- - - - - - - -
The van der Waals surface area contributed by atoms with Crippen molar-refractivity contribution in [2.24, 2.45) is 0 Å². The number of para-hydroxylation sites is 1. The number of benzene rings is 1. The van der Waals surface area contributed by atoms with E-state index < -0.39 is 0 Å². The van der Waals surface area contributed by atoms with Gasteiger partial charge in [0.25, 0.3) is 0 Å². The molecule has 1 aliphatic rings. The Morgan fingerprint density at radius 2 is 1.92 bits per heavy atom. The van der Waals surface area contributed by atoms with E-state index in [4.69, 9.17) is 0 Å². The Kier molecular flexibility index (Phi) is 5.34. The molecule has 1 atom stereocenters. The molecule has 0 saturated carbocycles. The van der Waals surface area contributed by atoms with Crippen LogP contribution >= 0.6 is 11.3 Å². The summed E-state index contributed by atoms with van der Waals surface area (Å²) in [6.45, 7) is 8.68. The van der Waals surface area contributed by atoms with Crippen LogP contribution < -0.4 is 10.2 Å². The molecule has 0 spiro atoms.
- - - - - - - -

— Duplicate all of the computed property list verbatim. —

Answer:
The van der Waals surface area contributed by atoms with Crippen molar-refractivity contribution in [2.24, 2.45) is 0 Å². The number of para-hydroxylation sites is 1. The number of benzene rings is 1. The van der Waals surface area contributed by atoms with E-state index < -0.39 is 0 Å². The van der Waals surface area contributed by atoms with Gasteiger partial charge in [0.25, 0.3) is 0 Å². The molecule has 1 aliphatic rings. The Morgan fingerprint density at radius 2 is 1.92 bits per heavy atom. The van der Waals surface area contributed by atoms with E-state index in [4.69, 9.17) is 0 Å². The Kier molecular flexibility index (Phi) is 5.34. The molecule has 1 atom stereocenters. The molecule has 0 saturated carbocycles. The van der Waals surface area contributed by atoms with Crippen LogP contribution >= 0.6 is 11.3 Å². The summed E-state index contributed by atoms with van der Waals surface area (Å²) in [6.45, 7) is 8.68. The van der Waals surface area contributed by atoms with Crippen LogP contribution < -0.4 is 10.2 Å². The molecule has 0 spiro atoms.